3. Surnames spelled differently in some records and are not sound alike matches.
    Example:  FRYMAN and FRYDMAN.   This may be an error but in other cases,
    an indication that a family used both names or simply the responsible registrar
    varied the name for unknown reasons. We do not change the name but we 
    make an appropriate notation in the record entry.

4. Typographical errors (Information incorrectly data entered by volunteers or

While making individual corrections to our online data currently requires removing
and replacing the entire file from our database, this will be changing under the 
Next Generation website and data management system. ("NextGen" was the
subject of the JRI-Poland presentation at the IAJGS International Conference on 
Jewish Genealogy held virtually earlier this month.) At that time, single corrections
will become possible. For details of NextGen, see   

Stanley Diamond, M.S.M.   
Executive Director, Jewish Records Indexing - Poland, Inc.

Re: How to correct information in Jewishgen Databases #records
From: Miriam Bulwar David-Hay
Date: Fri, 28 Aug 2020 09:42:37 EDT

As someone who has done indexing of Polish Jewish records for JRI-Poland, as well as translations of yizkor book entries for JewishGen, I’d like to clarify a few things here. There are really two places where errors can occur: either in the records themselves, or in the transcribing of records by an indexer.

With regard to the first category, the records are primary historical documents that say whatever they say, and indexers are SUPPOSED to transcribe them exactly as they are written. If there is an obvious error or discrepancy in a record — for example, one I have seen personally is in a World War II document where a person’s birth year was written as 1824 instead of 1924 — many indexers will add a note about it, but that is up to the individual indexer. It is not the job of JewishGen or of any indexer to fix the error or perceived error, and definitely not to embark on research to see if that record matches other information. I should also point out that most indexers are volunteers, and we put in a great deal of our own effort and time to index often hundreds or thousands of records in a set. Expecting volunteers not only to index records but also to fact-check the data they are indexing is neither realistic nor reasonable.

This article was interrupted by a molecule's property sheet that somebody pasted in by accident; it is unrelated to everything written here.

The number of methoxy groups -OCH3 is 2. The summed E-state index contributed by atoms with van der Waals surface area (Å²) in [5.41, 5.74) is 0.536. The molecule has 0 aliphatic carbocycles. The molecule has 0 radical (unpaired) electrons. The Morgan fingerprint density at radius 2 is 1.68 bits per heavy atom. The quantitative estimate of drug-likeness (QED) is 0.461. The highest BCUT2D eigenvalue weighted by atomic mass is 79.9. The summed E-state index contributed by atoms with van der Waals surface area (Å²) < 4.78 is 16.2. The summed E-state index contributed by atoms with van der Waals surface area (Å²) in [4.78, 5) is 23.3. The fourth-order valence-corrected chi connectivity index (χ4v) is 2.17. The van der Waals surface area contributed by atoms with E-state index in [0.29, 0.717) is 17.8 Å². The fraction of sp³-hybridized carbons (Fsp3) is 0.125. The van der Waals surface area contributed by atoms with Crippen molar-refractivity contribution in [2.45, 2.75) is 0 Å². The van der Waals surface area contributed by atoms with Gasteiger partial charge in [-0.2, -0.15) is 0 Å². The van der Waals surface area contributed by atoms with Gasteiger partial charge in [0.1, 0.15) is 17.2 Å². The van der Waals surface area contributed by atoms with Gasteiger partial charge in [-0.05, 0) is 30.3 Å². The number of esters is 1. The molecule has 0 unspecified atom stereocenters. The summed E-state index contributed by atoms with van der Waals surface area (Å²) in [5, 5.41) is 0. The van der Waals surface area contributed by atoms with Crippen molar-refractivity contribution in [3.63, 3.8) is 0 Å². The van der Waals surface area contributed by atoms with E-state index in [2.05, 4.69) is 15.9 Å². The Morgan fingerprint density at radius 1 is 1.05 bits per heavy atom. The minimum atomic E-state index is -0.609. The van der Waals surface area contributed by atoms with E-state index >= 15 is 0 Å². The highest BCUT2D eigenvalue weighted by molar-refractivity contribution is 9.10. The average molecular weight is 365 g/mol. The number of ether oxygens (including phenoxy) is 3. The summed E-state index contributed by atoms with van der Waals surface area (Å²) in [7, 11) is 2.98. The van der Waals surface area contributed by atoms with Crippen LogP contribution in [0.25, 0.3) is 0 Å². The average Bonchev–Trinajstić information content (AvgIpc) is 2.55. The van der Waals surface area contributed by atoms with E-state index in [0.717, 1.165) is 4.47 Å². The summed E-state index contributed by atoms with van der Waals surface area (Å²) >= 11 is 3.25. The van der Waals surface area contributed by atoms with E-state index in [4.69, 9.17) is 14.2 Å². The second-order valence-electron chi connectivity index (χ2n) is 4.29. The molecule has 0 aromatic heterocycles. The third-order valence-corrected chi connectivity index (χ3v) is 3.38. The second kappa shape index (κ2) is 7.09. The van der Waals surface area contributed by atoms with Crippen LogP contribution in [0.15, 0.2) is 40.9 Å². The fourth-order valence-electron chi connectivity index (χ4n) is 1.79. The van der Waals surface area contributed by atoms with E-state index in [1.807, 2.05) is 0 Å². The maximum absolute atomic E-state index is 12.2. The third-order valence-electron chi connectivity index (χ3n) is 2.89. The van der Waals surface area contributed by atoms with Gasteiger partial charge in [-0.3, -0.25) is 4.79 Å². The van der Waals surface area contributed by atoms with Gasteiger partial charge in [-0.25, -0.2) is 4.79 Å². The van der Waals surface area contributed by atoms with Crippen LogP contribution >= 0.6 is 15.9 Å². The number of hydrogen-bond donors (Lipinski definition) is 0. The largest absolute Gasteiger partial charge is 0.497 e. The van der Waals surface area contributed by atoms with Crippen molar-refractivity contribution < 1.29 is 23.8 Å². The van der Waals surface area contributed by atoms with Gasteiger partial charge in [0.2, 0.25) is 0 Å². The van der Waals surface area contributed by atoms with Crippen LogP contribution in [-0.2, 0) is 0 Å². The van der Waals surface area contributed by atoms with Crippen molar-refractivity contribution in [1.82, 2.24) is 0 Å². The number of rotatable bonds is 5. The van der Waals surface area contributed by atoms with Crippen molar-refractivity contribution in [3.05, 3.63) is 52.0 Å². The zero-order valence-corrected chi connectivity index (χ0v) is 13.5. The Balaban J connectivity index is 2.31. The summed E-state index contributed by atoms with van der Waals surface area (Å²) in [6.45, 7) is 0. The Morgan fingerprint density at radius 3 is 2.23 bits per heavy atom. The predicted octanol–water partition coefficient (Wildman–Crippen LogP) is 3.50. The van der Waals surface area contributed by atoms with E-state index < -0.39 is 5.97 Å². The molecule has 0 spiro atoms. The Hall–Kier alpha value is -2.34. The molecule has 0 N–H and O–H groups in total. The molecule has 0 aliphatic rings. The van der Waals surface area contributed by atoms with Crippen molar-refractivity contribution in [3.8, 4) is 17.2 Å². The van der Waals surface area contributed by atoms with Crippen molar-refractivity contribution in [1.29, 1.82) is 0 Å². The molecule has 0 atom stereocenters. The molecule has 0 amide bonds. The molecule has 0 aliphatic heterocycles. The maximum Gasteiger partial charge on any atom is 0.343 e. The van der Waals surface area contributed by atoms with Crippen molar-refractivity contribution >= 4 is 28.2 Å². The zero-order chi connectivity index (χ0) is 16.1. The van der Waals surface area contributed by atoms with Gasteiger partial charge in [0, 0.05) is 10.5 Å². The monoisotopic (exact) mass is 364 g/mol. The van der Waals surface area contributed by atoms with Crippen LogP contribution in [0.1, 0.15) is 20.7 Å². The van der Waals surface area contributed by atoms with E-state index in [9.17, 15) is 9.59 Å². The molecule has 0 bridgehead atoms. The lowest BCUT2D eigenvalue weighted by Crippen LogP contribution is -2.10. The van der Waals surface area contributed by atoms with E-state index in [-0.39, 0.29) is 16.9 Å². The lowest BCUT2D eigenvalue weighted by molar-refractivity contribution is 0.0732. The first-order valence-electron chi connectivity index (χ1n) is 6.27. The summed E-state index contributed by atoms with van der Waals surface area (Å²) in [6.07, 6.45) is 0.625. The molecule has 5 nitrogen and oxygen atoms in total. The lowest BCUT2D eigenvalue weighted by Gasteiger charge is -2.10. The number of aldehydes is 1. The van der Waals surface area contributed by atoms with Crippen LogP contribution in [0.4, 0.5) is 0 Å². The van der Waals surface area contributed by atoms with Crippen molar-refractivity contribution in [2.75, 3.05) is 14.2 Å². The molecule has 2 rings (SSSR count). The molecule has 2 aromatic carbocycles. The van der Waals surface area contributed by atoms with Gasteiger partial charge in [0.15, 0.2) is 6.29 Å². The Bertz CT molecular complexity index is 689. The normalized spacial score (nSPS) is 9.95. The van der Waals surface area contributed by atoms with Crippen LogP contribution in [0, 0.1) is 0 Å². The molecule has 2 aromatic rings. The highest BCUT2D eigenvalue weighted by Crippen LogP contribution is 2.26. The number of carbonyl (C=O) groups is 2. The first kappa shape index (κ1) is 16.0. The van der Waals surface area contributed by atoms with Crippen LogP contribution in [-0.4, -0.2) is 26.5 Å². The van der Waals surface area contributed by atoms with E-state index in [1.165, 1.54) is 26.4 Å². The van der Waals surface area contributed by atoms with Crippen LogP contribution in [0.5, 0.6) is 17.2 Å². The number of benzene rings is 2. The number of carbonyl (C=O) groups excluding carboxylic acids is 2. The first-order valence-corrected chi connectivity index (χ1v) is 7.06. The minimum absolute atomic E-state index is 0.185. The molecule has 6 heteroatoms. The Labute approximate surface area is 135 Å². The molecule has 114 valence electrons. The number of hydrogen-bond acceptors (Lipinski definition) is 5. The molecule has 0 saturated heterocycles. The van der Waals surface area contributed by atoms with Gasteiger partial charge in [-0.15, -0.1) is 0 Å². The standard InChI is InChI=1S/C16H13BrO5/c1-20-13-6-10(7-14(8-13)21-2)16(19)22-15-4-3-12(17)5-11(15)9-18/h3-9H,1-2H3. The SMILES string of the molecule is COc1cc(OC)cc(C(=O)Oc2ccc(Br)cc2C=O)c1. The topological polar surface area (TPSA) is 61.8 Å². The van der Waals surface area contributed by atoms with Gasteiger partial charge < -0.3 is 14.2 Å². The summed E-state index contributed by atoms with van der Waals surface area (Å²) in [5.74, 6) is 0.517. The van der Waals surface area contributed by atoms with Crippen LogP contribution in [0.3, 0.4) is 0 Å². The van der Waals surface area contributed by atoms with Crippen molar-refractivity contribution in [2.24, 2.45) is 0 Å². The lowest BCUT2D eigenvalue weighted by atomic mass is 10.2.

With regard to the second category, mistakes made in transcription by an indexer, yes, of course that happens. As I wrote above, indexers go through at hundreds or thousands of old records, which were written by myriad hands in old-fashioned and sometimes not-so-clear cursive script, and however conscientious and careful we may be, we can make errors. From personal experience I can say that in handwritten Polish documents, names like Chana, Chawa and Chaja, Moszka and Mordka, Icek and Josek, Srul and Szmul, and many others, can easily be confused for one another. One of my ancestral surnames is Kaluszyner; in Polish there is a stroke through the l, and I have sometimes seen this name indexed (wrongly) as “Katuszyner.” If someone does notice a mistake in transcription, I suppose they could write to JewishGen or JRI-Poland or whoever’s database it is, but I don’t know whether they have the ability, the staff or the resources to fix such errors. But really, does it matter so much? Thorough researchers will try to find all possible variations of the names of their ancestors, including unlikely ones, and will always aim to look at the original document and not just the index.

Finally, I’d just like to say that for me, and I’d imagine for many others, voluntary work is our way of giving back for all we have learned and gained from these websites over the years. In turn, the efforts of volunteers are what enable websites like JewishGen and JRI-Poland to offer the wonderful resources they offer. 
Wishing everyone all the best,
Raanana, Israel. 

Re: I Want My Trees To Outlive Me #general

Richard Werbin

Rebba Solomon,
At this time, does not require a subscription to have a family tree.
To access the tree, a person need to have a login. Their guest login option is free.

I set up a tree in this fashion for a friend who does not have any ancestry subscription.
She can login and edit the tree.

They also have good privacy settings. But, if you use those, people will need an explicit invitation from you to access the tree.
They do require a subscription for data search.

Richard Werbin

Re: I Want My Trees To Outlive Me #general

Richard Werbin

David Mason,
DVDs are not a long term option.
Today most laptops & desktops no longer include a DVD / CD reader. It is considered to be an obsolete options and is no longer supported.

Richard Werbin

Encyclopaedia Judaica - 1920 Berlin Version - Entry research #general

Yaron Wolfsthal

Dear Group,